Weddings are brilliant: lovely people in love, celebrating the marriage of a couple, with food, drinks and lots of fun. Weddings, generally, are brilliant.
Until you have a toddler in tow. Then, weddings are really hard work.
Of course, your toddler might not be like my toddler. When everyone else is at the ceremony, my toddler wants to shout, “Car, mummy! Car!” at the bride. When it’s pouring with rain between the ceremony and the wedding breakfast, he wants to be running around outside. When you need to go in one direction, he’ll throw a tantrum to go the other way. Preferably towards the ducks.
We went to one such wedding last Saturday. It was a very child-friendly wedding, as they go. The couple themselves have a two year old, and they had obviously really thought about keeping the children entertained, especially during the wedding breakfast. So, inspired by that, and by the thoughtful provision of my sisters-in-law, who are much more experienced at things like this than me, I’ve come up with some tips for handling a wedding with a toddler.
1. Arrive a bit early…
This way, you can scope out the lie of the land. You can figure out where the baby-changing is, and secure seats to make a quick exit if necessary.
2. But not too early.
You really don’t want a bored toddler on your hands before the ceremony has even started.
3. Stock up on snacks.
Raisins, crackers, toddler-flapjack, fruit, cheese – whatever will take your child a while to eat and keep them entertained. This is particularly useful for the ceremony, as are…
4. Sticker books and activity packs
While Ben tried to stick the stickers on himself, his older cousins were engrossed by the CBeebies Peter Rabbit comic. It helped that their grandparents were happy to read this to them too.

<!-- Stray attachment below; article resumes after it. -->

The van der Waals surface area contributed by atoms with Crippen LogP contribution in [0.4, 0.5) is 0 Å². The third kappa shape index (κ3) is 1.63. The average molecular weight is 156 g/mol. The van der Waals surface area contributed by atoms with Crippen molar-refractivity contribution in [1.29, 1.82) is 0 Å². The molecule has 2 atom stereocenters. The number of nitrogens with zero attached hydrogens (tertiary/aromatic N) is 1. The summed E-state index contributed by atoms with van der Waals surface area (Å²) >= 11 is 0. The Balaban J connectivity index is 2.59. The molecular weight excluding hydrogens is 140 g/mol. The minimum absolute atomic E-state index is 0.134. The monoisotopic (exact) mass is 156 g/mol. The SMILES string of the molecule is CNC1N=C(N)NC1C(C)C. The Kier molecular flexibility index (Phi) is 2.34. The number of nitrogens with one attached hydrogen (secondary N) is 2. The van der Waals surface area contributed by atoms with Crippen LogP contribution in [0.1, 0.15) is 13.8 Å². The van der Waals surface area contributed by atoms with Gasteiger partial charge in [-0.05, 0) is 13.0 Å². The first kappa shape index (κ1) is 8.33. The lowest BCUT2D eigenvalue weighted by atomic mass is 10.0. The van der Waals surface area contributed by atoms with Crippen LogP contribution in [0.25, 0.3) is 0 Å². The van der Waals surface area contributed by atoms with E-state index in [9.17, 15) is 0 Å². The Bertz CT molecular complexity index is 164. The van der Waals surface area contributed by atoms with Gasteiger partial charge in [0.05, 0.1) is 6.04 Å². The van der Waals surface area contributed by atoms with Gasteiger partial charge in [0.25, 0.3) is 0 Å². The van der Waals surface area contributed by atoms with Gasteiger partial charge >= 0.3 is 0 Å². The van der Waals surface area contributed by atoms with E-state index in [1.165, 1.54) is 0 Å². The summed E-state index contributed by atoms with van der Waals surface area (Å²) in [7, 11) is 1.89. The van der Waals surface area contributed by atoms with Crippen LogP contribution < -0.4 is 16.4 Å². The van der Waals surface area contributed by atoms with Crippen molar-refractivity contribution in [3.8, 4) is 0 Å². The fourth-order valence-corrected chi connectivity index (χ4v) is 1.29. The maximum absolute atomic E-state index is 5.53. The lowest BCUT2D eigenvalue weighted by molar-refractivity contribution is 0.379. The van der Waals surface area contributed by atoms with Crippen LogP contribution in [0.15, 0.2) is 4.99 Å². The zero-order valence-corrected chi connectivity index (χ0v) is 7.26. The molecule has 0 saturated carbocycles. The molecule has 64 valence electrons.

5. Grandparents, aunts, uncles, and anyone else
Enlist their help, certainly. Try to get them seated in strategic places, definitely. Ben was regularly captured by his grandfather after running down the length of the reception venue, as they were seated half-way down.
6. Bring a change of clothes
During the ceremony, the bride and groom’s son wore a gorgeous set of tails to match the groom and his ushers. After the ceremony, he was much happier in his causal, comfy clothes.
7. A range of ‘bigger’ toys, if you can
My sister in law, Suzie, brought a train set, Duplo, and a assemble-your-own truck kit. This kept the smaller children entertained for ages during the meal. My other sister in law brought craft and drawing activities, which did the same for the older children. The bride and groom thoughtfully provided party bags with masks and play doh, which went down very well.
8. Use reins
Ben loves to run around. In a crowded room, this is tricky, especially if there are multiple exits. He could get through gaps that we couldn’t push through without knocking people over, and would be outside before we knew it, and, while it was a fairly safe site, there was still traffic and other dangers. Putting the reins on him meant that he was safe, could wander around happily, and that he was slow enough to allow me to keep up with him in heels.
9. Enjoy it!
Ben loves his cousins, and one of the loveliest things about the day was watching him interact with them. My particular highlight was watching him try to dance like them, particularly when they wanted to break dance. Precious.
10. Get a babysitter (if you can)
We left at 7.45pm and drove home. Ben slept all the way, and all through the night. But we did miss the party, and that’s a bit of a shame. It’s one of those sacrifices you have to make as a parents. I don’t know how many weddings we’ll get invited to in future, but just over a year ago, when we were invited to the evening do of a wedding, Ben’s grandparents babysat. We had a fantastic time.